Published February 05, 2014
Data breaches have been dominating headlines recently--and with good reason.
A new identity fraud victim was hit every two seconds in America in 2013, with the number of victims climbing to 13.1 million over the year, according to Javelin Strategy & Research’s 2014 Identity Fraud Study. This is an uptick of more than 500,000 victims in 2012.
Just this week, the fallout of the breaches at both Target (TGT) and Neiman Marcus continued to unravel with corporate officials testifying on Capitol Hill and how many stores were hit.
Javelin’s report has been conducted for the past 11 years, and this report draws on responses from 5,634 consumers to identify the impacts of fraud nationwide.
While the number of victims increased year over year, the amount of defrauded money decreased by $3 billion to $18 billion compared to 2012. Al Pascual of Javelin Strategy & Research, points to advancements in the financial industry that has made it better at detecting new instances of fraud is behind the drop in compromised funds as criminals have a harder time creating new fraudulent accounts.
“In 2012, we had a big spike in new fraud with a high average fraud amount,” he says. “But in 2013, that was pushed down with criminals shifting into existing card fraud.”
This shift means we will see more breaches like those that hit Target and Neiman, he adds. And as individuals continue migrating their financial lives online, identity thieves and scammers will focus more attention targeting online banks and payment sites like Paypal.
“They will go where the money is. The behavior we exhibit using passwords is exacerbating the issue as well.”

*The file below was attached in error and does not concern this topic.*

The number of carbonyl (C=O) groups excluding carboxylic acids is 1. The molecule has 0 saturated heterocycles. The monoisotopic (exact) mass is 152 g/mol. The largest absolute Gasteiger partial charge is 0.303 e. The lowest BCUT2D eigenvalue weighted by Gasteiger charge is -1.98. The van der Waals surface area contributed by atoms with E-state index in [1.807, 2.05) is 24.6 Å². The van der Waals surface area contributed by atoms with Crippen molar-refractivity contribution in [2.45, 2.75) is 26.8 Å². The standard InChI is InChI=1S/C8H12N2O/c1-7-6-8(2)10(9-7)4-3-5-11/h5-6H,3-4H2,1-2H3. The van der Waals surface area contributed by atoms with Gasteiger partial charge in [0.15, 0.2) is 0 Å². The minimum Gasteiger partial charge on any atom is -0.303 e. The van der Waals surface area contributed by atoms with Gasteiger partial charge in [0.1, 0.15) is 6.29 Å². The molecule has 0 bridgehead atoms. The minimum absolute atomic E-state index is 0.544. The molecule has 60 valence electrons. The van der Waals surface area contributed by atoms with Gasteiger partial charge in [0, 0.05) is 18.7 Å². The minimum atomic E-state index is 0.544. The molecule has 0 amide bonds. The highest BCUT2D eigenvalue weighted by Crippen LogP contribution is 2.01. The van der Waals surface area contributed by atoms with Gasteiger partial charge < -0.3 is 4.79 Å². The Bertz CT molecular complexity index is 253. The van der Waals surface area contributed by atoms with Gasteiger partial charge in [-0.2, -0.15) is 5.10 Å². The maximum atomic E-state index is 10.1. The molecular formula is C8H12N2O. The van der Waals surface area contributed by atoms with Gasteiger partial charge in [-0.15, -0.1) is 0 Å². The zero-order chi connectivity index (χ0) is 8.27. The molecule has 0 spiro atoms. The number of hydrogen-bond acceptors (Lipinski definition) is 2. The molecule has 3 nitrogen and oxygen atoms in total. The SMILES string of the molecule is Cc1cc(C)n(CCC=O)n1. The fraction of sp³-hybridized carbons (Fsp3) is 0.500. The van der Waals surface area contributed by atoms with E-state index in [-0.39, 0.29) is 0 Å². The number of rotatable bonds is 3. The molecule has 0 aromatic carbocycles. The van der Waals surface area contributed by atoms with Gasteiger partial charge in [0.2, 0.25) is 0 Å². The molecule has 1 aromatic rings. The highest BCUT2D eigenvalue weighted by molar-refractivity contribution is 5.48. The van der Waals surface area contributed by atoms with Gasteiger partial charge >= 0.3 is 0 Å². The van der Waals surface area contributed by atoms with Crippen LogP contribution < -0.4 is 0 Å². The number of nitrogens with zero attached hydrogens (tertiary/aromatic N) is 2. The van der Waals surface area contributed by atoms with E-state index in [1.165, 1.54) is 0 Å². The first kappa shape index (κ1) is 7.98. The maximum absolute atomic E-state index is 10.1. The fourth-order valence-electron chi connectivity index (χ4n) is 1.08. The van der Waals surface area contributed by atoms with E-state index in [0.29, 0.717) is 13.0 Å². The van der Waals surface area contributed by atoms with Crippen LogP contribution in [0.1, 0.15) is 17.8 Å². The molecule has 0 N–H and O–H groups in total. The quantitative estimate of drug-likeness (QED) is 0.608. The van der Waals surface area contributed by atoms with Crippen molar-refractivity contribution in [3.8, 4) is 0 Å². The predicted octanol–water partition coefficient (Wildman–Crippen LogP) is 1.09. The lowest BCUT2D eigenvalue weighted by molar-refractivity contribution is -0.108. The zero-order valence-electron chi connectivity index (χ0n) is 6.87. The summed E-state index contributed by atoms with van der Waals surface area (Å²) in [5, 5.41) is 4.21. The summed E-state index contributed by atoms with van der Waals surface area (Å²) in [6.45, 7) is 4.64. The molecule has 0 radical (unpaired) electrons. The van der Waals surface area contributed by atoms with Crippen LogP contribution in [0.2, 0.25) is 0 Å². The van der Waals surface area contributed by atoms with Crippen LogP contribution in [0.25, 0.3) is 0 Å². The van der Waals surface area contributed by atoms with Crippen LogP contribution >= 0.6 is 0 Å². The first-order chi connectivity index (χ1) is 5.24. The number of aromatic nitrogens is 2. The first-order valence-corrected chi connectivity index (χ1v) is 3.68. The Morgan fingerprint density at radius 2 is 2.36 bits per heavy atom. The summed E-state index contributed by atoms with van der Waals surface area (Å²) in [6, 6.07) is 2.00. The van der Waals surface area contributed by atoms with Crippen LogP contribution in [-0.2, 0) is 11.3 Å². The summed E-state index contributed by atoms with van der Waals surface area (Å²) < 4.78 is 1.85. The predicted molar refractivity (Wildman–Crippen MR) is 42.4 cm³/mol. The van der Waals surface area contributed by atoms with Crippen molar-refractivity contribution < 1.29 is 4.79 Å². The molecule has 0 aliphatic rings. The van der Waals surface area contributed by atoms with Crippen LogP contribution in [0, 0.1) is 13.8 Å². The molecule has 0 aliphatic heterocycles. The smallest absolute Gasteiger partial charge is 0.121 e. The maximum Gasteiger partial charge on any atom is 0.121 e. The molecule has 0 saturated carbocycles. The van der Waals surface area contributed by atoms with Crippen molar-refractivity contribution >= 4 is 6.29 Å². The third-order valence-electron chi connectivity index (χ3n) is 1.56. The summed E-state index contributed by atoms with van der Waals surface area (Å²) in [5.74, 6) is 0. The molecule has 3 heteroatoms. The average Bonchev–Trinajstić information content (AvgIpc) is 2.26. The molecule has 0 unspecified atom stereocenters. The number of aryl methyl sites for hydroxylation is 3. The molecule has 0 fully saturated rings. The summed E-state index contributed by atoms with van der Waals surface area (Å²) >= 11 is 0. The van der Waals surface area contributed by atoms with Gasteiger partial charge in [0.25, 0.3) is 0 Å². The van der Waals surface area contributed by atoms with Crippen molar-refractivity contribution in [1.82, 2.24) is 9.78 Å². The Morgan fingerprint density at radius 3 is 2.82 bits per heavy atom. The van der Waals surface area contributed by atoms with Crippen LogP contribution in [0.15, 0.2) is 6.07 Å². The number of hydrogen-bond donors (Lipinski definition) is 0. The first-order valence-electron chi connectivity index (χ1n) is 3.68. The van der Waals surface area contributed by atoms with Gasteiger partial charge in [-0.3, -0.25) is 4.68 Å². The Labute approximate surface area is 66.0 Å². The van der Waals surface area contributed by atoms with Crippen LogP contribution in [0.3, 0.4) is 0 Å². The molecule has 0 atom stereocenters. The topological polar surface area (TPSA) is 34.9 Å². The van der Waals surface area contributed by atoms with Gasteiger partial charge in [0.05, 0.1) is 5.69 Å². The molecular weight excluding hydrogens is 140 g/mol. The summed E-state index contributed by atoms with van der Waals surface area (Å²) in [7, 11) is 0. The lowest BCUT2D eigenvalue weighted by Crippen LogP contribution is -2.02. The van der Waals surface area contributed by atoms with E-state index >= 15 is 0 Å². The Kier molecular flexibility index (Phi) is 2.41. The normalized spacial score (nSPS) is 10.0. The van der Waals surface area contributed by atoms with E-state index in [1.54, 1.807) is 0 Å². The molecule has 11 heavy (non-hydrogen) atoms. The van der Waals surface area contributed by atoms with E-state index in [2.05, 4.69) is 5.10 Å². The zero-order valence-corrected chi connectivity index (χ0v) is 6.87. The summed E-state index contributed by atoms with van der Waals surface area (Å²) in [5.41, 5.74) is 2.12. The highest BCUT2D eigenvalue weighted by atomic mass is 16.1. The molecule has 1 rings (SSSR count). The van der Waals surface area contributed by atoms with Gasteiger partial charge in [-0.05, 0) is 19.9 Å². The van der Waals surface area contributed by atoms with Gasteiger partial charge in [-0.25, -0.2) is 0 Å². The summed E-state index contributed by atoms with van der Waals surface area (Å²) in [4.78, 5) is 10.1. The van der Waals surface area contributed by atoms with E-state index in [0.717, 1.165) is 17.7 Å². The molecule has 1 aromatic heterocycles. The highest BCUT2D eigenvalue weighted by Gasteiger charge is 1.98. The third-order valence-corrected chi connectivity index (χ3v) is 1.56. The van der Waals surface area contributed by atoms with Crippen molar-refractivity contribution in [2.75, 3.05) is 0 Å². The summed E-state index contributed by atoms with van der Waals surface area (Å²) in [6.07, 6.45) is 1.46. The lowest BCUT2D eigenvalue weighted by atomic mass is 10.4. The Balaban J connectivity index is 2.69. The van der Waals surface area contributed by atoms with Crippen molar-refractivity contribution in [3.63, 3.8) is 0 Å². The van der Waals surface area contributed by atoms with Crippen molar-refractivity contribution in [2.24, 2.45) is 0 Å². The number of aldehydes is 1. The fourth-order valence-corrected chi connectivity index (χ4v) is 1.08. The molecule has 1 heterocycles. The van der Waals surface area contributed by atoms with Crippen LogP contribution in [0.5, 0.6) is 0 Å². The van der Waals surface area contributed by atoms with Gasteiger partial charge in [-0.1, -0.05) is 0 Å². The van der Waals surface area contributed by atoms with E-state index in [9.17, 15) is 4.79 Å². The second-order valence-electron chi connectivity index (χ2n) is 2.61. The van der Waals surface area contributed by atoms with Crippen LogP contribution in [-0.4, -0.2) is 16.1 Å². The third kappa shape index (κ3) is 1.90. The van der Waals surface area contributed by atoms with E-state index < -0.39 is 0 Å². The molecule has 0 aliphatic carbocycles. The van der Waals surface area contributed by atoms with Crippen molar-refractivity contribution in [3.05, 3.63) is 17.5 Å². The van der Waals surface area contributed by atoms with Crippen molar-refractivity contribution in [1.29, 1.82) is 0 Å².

The more passwords a consumer has for different online accounts, the less likely they are to change them, he says, which is good news for scammers. Consumers with less than 10 online accounts usually use different passwords for each account. But when the amount of online accounts climbs higher to 20, the survey shows people are more likely to use the same password for multiple accounts.
“This is driving a lot of fraud diversification,” he says. The study finds fraudsters are increasingly turning to eBay (EBAY), Amazon (NASDAQ: AMZN) and Paypal with stolen information to make purchases.
One in every three people who is notified of being a potential fraud victim becomes one, Javelin reports, with 46% of consumers who had cards breached becoming fraud victims that same year. This is up from one in four in 2012.
Account takeovers to commit fraud have hit a record in incidence, with 28% of fraud losses.
While it’s clear identity scams and data breaches are on the rise, the financial industry is scrambling to figure out how to better protect consumers.
There’s been much talk of bringing chip-based, or EMV cards to the U.S., but little action from major banks and retailers, likely because of the cost associated with installing terminals to read the cards.
Pascual says change is clearly necessary, and expects a major shift over the next five years.
“Consumers pay the bill—we suffer the fraud, pay increased costs. But we still need to depend on businesses to make the changes for us,” he says. “The checkout counter is really a crap shoot, it’s become Russian roulette. You have no idea if that retailer has been breached.”
More cooperation between the financial industry and retailers will be necessary to spark change.
“They are really antagonistic toward one another and I don’t expect them to be holding hands and singing ‘Kumbaya’ anytime soon,” Pascual says. “We need time. And pressure from Capitol Hill.”